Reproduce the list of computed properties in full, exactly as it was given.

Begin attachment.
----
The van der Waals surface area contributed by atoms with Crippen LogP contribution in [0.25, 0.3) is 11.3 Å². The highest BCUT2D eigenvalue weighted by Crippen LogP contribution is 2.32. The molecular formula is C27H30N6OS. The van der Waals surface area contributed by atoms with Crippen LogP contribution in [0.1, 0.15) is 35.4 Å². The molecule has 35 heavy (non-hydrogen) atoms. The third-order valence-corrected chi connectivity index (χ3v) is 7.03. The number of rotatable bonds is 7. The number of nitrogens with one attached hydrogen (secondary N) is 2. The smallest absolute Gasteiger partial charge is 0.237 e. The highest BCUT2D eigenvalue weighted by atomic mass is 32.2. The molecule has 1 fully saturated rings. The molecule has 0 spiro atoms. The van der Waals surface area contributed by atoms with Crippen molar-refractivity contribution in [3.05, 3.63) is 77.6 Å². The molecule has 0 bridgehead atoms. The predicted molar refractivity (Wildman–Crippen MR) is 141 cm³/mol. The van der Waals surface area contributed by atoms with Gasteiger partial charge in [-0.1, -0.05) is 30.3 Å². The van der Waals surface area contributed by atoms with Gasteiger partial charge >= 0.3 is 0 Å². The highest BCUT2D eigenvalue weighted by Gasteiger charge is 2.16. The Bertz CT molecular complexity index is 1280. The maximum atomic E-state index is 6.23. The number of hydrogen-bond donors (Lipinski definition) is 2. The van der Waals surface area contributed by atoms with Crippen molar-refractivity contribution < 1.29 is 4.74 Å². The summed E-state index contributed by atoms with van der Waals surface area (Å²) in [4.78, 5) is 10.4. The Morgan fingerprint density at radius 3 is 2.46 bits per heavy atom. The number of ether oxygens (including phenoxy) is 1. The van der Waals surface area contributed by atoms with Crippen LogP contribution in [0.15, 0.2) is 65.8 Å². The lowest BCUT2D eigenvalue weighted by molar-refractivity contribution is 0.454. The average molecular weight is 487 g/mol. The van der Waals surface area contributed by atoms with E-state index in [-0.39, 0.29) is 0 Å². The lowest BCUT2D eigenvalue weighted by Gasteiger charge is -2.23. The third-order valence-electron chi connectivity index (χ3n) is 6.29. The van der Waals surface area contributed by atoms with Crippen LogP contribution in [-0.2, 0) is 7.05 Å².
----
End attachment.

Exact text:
The van der Waals surface area contributed by atoms with Crippen LogP contribution in [0.25, 0.3) is 11.3 Å². The highest BCUT2D eigenvalue weighted by Crippen LogP contribution is 2.32. The molecular formula is C27H30N6OS. The van der Waals surface area contributed by atoms with Crippen LogP contribution in [0.1, 0.15) is 35.4 Å². The molecule has 35 heavy (non-hydrogen) atoms. The third-order valence-corrected chi connectivity index (χ3v) is 7.03. The number of rotatable bonds is 7. The number of nitrogens with one attached hydrogen (secondary N) is 2. The smallest absolute Gasteiger partial charge is 0.237 e. The highest BCUT2D eigenvalue weighted by atomic mass is 32.2. The molecule has 1 fully saturated rings. The molecule has 0 spiro atoms. The van der Waals surface area contributed by atoms with Crippen molar-refractivity contribution in [3.05, 3.63) is 77.6 Å². The molecule has 0 bridgehead atoms. The predicted molar refractivity (Wildman–Crippen MR) is 141 cm³/mol. The van der Waals surface area contributed by atoms with Gasteiger partial charge in [-0.1, -0.05) is 30.3 Å². The van der Waals surface area contributed by atoms with Gasteiger partial charge >= 0.3 is 0 Å². The highest BCUT2D eigenvalue weighted by Gasteiger charge is 2.16. The Bertz CT molecular complexity index is 1280. The maximum atomic E-state index is 6.23. The number of hydrogen-bond donors (Lipinski definition) is 2. The van der Waals surface area contributed by atoms with Crippen molar-refractivity contribution < 1.29 is 4.74 Å². The summed E-state index contributed by atoms with van der Waals surface area (Å²) in [4.78, 5) is 10.4. The Morgan fingerprint density at radius 3 is 2.46 bits per heavy atom. The number of ether oxygens (including phenoxy) is 1. The van der Waals surface area contributed by atoms with Crippen LogP contribution in [0.15, 0.2) is 65.8 Å². The lowest BCUT2D eigenvalue weighted by molar-refractivity contribution is 0.454. The average molecular weight is 487 g/mol. The van der Waals surface area contributed by atoms with E-state index in [-0.39, 0.29) is 0 Å². The lowest BCUT2D eigenvalue weighted by Gasteiger charge is -2.23. The third-order valence-electron chi connectivity index (χ3n) is 6.29. The van der Waals surface area contributed by atoms with Crippen LogP contribution in [-0.2, 0) is 7.05 Å².